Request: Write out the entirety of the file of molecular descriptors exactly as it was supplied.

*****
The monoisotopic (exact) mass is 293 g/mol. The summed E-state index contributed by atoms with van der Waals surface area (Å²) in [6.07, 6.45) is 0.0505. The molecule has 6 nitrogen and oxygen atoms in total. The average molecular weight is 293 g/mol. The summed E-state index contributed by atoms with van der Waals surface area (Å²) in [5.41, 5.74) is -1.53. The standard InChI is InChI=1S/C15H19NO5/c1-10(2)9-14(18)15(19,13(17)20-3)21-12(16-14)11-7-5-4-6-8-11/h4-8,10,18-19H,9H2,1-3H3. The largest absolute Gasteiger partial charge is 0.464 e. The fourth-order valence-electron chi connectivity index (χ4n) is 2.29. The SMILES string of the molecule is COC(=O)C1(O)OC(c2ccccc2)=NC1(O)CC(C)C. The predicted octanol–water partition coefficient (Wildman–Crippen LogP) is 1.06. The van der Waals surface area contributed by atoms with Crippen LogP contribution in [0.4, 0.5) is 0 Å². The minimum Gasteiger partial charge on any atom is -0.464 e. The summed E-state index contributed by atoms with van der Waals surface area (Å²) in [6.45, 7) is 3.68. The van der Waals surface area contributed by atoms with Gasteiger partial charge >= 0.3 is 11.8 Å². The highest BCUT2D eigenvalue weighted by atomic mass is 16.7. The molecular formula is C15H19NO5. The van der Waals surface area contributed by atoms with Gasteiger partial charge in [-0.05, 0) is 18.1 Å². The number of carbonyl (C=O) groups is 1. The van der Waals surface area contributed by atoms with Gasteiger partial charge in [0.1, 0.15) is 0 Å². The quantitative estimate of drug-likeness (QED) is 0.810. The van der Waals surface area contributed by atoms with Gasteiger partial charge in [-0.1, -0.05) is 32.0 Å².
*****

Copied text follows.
The monoisotopic (exact) mass is 293 g/mol. The summed E-state index contributed by atoms with van der Waals surface area (Å²) in [6.07, 6.45) is 0.0505. The molecule has 6 nitrogen and oxygen atoms in total. The average molecular weight is 293 g/mol. The summed E-state index contributed by atoms with van der Waals surface area (Å²) in [5.41, 5.74) is -1.53. The standard InChI is InChI=1S/C15H19NO5/c1-10(2)9-14(18)15(19,13(17)20-3)21-12(16-14)11-7-5-4-6-8-11/h4-8,10,18-19H,9H2,1-3H3. The largest absolute Gasteiger partial charge is 0.464 e. The fourth-order valence-electron chi connectivity index (χ4n) is 2.29. The SMILES string of the molecule is COC(=O)C1(O)OC(c2ccccc2)=NC1(O)CC(C)C. The predicted octanol–water partition coefficient (Wildman–Crippen LogP) is 1.06. The van der Waals surface area contributed by atoms with Crippen LogP contribution in [0.4, 0.5) is 0 Å². The minimum Gasteiger partial charge on any atom is -0.464 e. The summed E-state index contributed by atoms with van der Waals surface area (Å²) in [6.45, 7) is 3.68. The van der Waals surface area contributed by atoms with Gasteiger partial charge >= 0.3 is 11.8 Å². The highest BCUT2D eigenvalue weighted by atomic mass is 16.7. The molecular formula is C15H19NO5. The van der Waals surface area contributed by atoms with Gasteiger partial charge in [-0.05, 0) is 18.1 Å². The number of carbonyl (C=O) groups is 1. The van der Waals surface area contributed by atoms with Gasteiger partial charge in [0.1, 0.15) is 0 Å². The quantitative estimate of drug-likeness (QED) is 0.810. The van der Waals surface area contributed by atoms with Gasteiger partial charge in [-0.1, -0.05) is 32.0 Å².